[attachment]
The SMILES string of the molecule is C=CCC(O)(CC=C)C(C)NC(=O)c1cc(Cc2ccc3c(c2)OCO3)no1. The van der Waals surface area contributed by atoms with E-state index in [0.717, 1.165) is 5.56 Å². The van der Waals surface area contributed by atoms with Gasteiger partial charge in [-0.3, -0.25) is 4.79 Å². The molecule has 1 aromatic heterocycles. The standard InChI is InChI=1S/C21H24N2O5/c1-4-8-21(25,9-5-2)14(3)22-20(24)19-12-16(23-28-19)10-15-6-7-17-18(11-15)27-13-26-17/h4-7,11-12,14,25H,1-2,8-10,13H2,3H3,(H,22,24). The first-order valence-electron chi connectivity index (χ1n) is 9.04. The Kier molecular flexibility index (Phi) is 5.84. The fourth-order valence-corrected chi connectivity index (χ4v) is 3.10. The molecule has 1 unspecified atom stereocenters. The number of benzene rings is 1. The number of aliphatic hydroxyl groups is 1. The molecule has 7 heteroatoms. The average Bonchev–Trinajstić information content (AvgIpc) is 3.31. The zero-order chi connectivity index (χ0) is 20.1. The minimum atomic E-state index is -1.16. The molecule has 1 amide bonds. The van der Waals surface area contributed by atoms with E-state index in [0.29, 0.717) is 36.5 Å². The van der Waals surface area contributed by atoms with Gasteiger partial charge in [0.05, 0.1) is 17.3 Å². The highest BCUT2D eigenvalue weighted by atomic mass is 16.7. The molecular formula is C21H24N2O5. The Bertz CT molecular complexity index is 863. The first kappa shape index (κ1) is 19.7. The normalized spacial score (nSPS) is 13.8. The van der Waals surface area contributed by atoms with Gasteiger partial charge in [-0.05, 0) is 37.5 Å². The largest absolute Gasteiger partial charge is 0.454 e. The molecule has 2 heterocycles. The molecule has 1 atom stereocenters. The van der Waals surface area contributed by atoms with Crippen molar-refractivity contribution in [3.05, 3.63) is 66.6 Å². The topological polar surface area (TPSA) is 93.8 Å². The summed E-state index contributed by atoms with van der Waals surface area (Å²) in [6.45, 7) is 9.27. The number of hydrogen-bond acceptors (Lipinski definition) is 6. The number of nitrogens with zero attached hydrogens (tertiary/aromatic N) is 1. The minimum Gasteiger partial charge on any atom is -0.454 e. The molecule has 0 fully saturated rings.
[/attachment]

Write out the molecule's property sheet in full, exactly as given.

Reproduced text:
The SMILES string of the molecule is C=CCC(O)(CC=C)C(C)NC(=O)c1cc(Cc2ccc3c(c2)OCO3)no1. The van der Waals surface area contributed by atoms with E-state index in [0.717, 1.165) is 5.56 Å². The van der Waals surface area contributed by atoms with Gasteiger partial charge in [-0.3, -0.25) is 4.79 Å². The molecule has 1 aromatic heterocycles. The standard InChI is InChI=1S/C21H24N2O5/c1-4-8-21(25,9-5-2)14(3)22-20(24)19-12-16(23-28-19)10-15-6-7-17-18(11-15)27-13-26-17/h4-7,11-12,14,25H,1-2,8-10,13H2,3H3,(H,22,24). The first-order valence-electron chi connectivity index (χ1n) is 9.04. The Kier molecular flexibility index (Phi) is 5.84. The fourth-order valence-corrected chi connectivity index (χ4v) is 3.10. The molecule has 1 unspecified atom stereocenters. The number of benzene rings is 1. The number of aliphatic hydroxyl groups is 1. The molecule has 7 heteroatoms. The average Bonchev–Trinajstić information content (AvgIpc) is 3.31. The zero-order chi connectivity index (χ0) is 20.1. The minimum atomic E-state index is -1.16. The molecule has 1 amide bonds. The van der Waals surface area contributed by atoms with E-state index in [0.29, 0.717) is 36.5 Å². The van der Waals surface area contributed by atoms with Gasteiger partial charge in [0.05, 0.1) is 17.3 Å². The highest BCUT2D eigenvalue weighted by atomic mass is 16.7. The molecular formula is C21H24N2O5. The Bertz CT molecular complexity index is 863. The first kappa shape index (κ1) is 19.7. The normalized spacial score (nSPS) is 13.8. The van der Waals surface area contributed by atoms with Gasteiger partial charge in [-0.05, 0) is 37.5 Å². The largest absolute Gasteiger partial charge is 0.454 e. The molecule has 2 heterocycles. The molecule has 1 atom stereocenters. The van der Waals surface area contributed by atoms with Crippen molar-refractivity contribution in [3.05, 3.63) is 66.6 Å². The topological polar surface area (TPSA) is 93.8 Å². The summed E-state index contributed by atoms with van der Waals surface area (Å²) in [6.45, 7) is 9.27. The number of hydrogen-bond acceptors (Lipinski definition) is 6. The number of nitrogens with zero attached hydrogens (tertiary/aromatic N) is 1. The minimum Gasteiger partial charge on any atom is -0.454 e. The molecule has 0 fully saturated rings.